Center for Child/Adolescent Anxiety and OCD Treatment

The lifetime prevalence for anxiety in 13-18 year olds is 25.1% and 5.9% will experience a severe anxiety disorder.

Untreated children with anxiety disorders are at high risk for poor school performance, missing out on important social experiences and substance abuse.

500,000 children and adolescents in the United States have OCD – this is the same number as have Type 1 diabetes.

Research has shown that cognitive behavioral treatment of anxiety and OCD is more effective long term than medication alone.

Stone Belt recently opened the Milestones Center for Child/Adolescent Anxiety and OCD Treatment. This new anxiety center is a part of Milestones Clinical and Health Resources. 

The objective is to help children, adolescents, and their families understand their diagnoses and to provide scientifically supported treatment and recovery with strategies for lifelong management. The clinic offers a multidisciplinary treatment team that includes a psychiatrist and three therapists trained in evidence-based care.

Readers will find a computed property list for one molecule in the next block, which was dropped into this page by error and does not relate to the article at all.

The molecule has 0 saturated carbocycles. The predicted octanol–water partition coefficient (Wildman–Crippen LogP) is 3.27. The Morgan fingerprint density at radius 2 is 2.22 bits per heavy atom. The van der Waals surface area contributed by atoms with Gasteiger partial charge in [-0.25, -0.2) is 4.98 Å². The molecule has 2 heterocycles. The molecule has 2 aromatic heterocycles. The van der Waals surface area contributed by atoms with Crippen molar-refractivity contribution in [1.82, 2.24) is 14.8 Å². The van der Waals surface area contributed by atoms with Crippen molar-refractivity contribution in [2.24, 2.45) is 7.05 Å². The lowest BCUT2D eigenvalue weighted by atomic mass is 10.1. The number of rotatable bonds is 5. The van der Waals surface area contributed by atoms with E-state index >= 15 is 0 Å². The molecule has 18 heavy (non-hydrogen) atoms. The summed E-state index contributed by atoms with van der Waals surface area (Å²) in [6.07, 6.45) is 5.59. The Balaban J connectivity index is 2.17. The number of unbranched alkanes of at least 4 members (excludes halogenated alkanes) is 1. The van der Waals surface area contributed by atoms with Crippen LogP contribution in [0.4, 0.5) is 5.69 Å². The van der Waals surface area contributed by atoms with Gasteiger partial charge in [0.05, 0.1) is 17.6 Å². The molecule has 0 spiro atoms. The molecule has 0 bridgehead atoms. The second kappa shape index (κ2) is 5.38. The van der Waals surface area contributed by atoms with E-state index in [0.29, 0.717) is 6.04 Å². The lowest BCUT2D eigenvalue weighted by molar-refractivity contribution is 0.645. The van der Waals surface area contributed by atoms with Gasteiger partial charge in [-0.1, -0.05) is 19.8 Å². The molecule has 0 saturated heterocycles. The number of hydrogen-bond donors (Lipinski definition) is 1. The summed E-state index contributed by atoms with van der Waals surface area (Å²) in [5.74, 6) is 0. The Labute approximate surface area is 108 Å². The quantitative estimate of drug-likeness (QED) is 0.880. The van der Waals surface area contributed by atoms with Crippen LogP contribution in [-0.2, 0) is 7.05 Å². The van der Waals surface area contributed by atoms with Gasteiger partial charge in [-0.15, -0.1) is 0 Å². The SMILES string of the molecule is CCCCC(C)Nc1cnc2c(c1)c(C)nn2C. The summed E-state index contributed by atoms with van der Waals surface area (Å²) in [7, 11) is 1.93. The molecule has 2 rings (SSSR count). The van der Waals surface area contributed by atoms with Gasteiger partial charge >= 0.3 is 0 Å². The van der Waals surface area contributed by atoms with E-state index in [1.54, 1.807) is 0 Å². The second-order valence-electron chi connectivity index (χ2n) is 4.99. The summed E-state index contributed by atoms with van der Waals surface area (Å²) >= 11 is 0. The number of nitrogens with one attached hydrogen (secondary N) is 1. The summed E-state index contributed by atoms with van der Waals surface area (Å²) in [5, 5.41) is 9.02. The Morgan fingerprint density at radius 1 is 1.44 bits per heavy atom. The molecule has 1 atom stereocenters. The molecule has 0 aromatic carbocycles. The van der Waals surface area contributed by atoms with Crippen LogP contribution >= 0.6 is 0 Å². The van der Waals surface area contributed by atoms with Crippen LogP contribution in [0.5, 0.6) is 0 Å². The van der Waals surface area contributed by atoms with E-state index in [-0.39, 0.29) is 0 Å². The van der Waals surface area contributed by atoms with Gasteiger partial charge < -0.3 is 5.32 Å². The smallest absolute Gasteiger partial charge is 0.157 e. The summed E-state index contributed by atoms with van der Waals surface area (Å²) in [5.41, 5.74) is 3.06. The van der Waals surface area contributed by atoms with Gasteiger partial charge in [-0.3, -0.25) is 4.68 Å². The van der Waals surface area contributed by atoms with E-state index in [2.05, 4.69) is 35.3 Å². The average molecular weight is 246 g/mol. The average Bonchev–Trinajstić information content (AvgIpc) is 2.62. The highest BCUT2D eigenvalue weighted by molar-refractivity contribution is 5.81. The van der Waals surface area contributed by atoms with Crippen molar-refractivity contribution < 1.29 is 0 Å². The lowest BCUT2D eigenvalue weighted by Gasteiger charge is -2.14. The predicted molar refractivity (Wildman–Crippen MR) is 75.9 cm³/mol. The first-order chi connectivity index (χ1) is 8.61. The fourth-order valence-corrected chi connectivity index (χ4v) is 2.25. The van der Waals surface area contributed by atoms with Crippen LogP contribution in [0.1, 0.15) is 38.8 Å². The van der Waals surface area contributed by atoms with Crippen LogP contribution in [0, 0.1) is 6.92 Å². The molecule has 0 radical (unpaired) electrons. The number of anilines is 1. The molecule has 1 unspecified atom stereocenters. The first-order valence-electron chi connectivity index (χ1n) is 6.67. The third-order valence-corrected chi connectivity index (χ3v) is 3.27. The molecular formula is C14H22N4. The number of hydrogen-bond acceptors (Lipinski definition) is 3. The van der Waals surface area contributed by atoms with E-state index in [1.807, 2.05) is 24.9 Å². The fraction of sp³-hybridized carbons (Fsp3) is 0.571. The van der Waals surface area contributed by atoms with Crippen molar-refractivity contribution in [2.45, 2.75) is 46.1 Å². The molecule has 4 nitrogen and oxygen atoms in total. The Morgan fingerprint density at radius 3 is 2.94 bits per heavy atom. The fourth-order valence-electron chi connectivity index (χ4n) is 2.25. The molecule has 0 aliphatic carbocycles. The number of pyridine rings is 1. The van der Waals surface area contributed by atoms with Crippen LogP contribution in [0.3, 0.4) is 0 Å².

What sets this program apart is the advanced training as master clinicians in anxiety-related disorders and obsessive-compulsive disorder. The treatment team's commitment to care will include a consistent staffing of cases to offer maximum benefit to clients. The clinic offers treatment fidelity and flexibility to meet the developmental needs of each individual.

Stone Belt is committed to providing ongoing professional development through trainings, webinars, and attendance at special conferences for the master clinicians, who include Jennifer Halloran, Deb Mishler, Cindi Winegardner, and Dr. Melinda Weakley.

Diagnostic categories include: GAD, OCD, phobias, social anxiety, panic, trichotillomania, separation anxiety and selective mutism.

To access care, call 812-333-6324, ext. 186, and staff will help identify treatment needs.

On average, it takes 14 to 17 years from symptom emergence to receive appropriate treatment for OCD.

Most common first appearance of OCD is between the ages of 8-12 and then in the late teenage years. Symptoms can present as young as 2-3 years of age.

Anxiety tends to be chronic unless properly treated.